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About the Teleseminar
Employee handbooks are essential to defining the employment relationship between employers and employees who do not have individual contracts. Well drafted and used handbooks can help provide for a productive workforce and to limit employer liability for employee conduct. In the same way, poorly planned or used handbooks expose employers to liability for failing to establish standards for employee conduct and for disciplinary actions. This program will provide you with a practical guide to drafting the essential components of an employee handbook and how to effectively use it in the workplace, including employee leave, anti-discrimination policies, reasonable accommodation for disabilities, ensuring at-will notice, confidentiality and social media usage, disciplinary procedures and termination, and more.
- Drafting, reviewing, updating essential components of employee handbooks
- Employment status and legally binding nature of handbooks
- Compliance with equal opportunity and non-discrimination laws
- Use of social media in the workplace
- Wage and hour issues, FMLA and sick leave
- Independent contractor issues in handbooks and no outside employment concerns
- Evaluations of employee performance, disciplinary procedures and discharge
- Effective use of handbooks to limit employer liability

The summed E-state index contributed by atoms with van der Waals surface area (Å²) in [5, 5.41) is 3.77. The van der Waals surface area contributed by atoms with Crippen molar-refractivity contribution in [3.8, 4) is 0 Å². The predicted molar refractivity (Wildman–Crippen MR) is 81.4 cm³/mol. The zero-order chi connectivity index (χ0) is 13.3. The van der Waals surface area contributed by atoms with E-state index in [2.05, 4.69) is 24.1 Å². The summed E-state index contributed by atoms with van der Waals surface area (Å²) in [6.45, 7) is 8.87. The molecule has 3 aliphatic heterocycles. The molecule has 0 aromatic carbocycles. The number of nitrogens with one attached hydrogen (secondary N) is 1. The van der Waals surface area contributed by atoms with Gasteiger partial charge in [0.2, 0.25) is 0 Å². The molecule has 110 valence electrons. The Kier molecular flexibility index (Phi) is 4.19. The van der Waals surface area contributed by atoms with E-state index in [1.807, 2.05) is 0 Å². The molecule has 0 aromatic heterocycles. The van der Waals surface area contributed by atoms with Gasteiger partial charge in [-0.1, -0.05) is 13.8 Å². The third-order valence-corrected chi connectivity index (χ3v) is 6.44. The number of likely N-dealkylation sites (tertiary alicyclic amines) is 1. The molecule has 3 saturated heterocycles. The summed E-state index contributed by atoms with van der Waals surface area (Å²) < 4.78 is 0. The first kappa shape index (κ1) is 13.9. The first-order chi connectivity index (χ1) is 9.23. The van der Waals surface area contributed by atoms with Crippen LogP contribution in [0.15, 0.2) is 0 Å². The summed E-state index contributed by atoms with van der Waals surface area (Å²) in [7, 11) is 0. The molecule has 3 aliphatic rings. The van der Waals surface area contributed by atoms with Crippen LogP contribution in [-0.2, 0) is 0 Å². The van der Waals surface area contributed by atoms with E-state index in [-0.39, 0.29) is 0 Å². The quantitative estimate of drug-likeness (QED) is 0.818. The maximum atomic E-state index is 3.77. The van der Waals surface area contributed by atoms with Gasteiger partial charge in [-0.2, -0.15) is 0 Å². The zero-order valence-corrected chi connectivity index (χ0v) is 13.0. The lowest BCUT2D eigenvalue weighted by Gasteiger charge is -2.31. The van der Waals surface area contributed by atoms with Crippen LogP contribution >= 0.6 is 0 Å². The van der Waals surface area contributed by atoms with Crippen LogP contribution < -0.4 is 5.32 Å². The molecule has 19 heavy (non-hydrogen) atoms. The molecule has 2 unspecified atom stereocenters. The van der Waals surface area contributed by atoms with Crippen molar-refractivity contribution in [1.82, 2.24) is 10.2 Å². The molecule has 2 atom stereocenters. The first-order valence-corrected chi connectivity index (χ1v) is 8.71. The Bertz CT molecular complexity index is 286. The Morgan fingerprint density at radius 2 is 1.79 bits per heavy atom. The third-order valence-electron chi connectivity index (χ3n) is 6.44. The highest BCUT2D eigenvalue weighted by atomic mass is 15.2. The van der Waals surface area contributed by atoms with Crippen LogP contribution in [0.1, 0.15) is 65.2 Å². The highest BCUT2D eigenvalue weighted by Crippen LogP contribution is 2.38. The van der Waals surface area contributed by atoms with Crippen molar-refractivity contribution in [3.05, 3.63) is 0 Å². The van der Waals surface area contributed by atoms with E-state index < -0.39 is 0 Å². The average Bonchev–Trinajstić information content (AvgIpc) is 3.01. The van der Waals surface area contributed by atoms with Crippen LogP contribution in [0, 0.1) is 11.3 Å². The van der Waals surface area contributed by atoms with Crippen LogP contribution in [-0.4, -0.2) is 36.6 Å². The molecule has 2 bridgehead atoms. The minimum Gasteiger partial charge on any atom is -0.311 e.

About the Speaker
Carson H. Sullivan is of counsel in the Washington, D.C. office of Paul Hastings, LLP, where she represents employers in all aspects of employment law, with an emphasis on employment discrimination litigation and the defense of class action suits. Ms. Sullivan counsels clients on compliance with federal and state employment laws and represents clients before the Equal Employment Opportunity Commission and local human rights agencies. Before entering private practice, she served as a judicial clerk to Judge Roger L. Gregory, United States Court of Appeals for the Fourth Circuit. Ms. Sullivan received her B.A. degree, with distinction, from the University of Virginia and her J.D. degree, cum laude, from the George Mason University School of Law in 2000.
Mandatory MCLE Credit Hours
This seminar qualifies for 1.0 MCLE credit hour, including up to 1.0 Employment & Labor Law Specialty Credit Hour - Tentative.